In this painting, we can already see a strong Impressionist influence on the final workmanship and aspect of it. It is done in a monotype technique combined with pastel, a method that was very singular for that time. In 1877 Degas had already spent a couple of years improving his technique and stepping away from the academic style that marked the early years of his career and had also spent some time obsessed with the ballet subject matter.
One of the interesting things of this monotype piece is that unlike most of the paintings of spectacles and shows, we don’t have a view from the spectator or the audience, but from the orchestra pit. On the bottom, it is possible to observe the top of the heads of the musicians and some double basses necks framing the scene. The instruments are painted in dark wood and contrast with the candid color that lights up the stage. There are no details of the faces of the musicians, but they are all turned to the conductor, placed on the right side, off-scene.
The ballerinas on stage are divided into two groups. Three of them dance to the left of the picture. Their dresses are portrayed in a more pastel pink tone, and they have white flowers as details on their heads and dresses. The ballerina that is standing in front of this group is striking an ‘en pointe’ pose. They would be the main attraction at this moment of the spectacle.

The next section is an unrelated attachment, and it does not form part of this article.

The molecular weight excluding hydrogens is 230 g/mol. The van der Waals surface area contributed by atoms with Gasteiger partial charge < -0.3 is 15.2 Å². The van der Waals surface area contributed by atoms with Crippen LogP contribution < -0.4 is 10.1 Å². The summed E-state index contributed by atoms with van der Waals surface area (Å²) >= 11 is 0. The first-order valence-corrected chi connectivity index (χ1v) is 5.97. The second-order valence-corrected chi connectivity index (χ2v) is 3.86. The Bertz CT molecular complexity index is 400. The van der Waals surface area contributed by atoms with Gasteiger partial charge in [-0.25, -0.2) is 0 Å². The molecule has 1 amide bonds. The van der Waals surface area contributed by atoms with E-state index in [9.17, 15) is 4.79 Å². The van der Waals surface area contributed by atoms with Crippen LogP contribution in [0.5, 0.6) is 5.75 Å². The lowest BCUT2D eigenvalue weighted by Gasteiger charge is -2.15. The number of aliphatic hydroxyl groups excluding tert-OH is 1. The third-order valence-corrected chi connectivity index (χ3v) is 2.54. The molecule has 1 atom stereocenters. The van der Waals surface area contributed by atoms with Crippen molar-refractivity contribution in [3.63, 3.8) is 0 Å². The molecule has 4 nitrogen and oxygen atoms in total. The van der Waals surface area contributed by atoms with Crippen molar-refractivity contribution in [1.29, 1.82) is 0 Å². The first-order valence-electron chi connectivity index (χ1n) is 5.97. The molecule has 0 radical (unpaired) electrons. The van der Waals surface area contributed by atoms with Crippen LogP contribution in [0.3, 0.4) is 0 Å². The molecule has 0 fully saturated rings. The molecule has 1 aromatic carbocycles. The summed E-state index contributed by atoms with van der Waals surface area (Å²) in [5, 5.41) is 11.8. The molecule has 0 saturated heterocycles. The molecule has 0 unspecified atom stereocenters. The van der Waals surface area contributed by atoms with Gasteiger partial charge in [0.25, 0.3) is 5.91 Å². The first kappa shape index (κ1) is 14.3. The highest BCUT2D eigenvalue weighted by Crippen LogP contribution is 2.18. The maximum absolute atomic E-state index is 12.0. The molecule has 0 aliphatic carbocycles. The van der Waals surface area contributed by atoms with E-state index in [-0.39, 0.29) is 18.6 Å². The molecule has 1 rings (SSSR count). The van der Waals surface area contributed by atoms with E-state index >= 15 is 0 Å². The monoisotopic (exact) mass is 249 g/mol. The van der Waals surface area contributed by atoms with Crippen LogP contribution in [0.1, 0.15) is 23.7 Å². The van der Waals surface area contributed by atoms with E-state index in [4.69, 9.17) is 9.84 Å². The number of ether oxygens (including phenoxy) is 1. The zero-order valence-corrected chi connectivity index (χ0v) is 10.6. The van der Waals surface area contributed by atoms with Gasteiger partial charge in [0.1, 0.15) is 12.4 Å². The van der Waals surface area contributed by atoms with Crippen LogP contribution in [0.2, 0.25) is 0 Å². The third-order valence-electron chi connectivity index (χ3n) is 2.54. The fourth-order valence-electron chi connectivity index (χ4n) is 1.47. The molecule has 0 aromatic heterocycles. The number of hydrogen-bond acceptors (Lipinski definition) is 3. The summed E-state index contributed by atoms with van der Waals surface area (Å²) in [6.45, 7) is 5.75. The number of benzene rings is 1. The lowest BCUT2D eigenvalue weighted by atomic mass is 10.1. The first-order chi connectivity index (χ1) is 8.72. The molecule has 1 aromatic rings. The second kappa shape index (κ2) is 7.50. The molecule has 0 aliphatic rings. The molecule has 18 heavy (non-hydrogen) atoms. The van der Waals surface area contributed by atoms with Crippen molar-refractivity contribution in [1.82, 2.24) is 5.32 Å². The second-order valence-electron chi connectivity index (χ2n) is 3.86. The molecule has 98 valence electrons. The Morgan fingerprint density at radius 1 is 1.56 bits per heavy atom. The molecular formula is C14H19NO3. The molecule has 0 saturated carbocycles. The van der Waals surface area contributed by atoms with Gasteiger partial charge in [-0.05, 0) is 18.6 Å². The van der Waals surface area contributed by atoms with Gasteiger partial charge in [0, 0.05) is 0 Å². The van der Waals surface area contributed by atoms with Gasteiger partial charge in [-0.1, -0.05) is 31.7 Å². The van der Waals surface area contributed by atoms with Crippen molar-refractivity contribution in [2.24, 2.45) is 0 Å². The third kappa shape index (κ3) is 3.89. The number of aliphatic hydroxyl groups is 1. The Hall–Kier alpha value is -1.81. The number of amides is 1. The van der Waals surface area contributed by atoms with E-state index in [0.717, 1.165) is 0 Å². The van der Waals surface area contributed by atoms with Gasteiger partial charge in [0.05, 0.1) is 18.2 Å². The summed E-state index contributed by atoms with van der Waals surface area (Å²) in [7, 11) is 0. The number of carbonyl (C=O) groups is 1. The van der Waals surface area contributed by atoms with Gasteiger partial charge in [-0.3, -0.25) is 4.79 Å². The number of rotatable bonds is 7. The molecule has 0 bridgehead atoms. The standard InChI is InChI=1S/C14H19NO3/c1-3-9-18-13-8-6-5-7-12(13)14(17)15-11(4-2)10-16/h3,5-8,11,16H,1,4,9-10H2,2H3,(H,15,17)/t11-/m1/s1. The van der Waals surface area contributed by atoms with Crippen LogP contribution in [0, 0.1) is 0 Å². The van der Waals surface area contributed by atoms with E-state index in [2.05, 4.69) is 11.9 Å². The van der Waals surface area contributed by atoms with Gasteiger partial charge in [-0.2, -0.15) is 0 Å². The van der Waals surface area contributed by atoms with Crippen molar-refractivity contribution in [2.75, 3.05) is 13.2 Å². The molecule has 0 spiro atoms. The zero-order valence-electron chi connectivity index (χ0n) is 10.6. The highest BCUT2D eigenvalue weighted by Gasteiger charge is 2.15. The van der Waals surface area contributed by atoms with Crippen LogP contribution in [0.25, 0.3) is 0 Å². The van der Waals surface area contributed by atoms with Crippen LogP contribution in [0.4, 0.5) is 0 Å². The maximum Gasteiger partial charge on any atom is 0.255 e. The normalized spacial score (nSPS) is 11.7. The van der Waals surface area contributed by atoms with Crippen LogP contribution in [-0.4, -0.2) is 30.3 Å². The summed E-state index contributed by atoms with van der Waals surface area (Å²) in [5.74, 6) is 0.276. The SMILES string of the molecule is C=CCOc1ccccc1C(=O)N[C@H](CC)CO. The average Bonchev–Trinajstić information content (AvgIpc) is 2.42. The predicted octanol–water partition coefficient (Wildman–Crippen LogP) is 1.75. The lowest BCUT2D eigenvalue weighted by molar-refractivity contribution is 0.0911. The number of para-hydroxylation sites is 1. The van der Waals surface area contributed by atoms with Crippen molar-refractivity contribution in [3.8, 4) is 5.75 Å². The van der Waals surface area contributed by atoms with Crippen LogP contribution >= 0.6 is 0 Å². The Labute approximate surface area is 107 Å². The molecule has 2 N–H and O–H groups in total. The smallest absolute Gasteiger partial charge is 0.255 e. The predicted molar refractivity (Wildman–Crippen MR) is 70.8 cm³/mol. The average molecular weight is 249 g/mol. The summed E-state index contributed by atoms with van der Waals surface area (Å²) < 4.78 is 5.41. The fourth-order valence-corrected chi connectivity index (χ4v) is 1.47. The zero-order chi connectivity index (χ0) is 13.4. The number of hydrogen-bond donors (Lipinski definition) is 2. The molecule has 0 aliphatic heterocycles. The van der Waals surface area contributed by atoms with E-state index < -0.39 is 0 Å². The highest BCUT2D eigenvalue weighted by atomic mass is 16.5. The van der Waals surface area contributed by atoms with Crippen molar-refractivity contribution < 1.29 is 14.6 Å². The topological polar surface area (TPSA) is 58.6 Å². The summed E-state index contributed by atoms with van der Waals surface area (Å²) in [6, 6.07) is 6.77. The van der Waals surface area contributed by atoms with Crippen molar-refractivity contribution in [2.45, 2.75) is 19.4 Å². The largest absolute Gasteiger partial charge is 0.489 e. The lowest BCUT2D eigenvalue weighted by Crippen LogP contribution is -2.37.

The crowded group of ballerinas on the right has white dresses and red details in them, very similar as seen in other pieces of Degas, like Dance Class at the Opera, rue Le Peletier. Their hairs are not put up and properly tied, suggesting that this piece portrays a rehearsal rather than a final presentation. They are grouped up and lined in a diagonal queue up to the background of the stage.
Behind them, a sort of tropical landscape is painted on the back of the stage. The landscape is a dark forest filled with trees and dark trunks. In the middle, it fades away in a yellow tone, with some tropical brown tree tops disappearing into the horizon. The subtlety of the technique represents perfectly a beautiful landscape but makes us aware that it is just a representation painted on a background wood or cloth.
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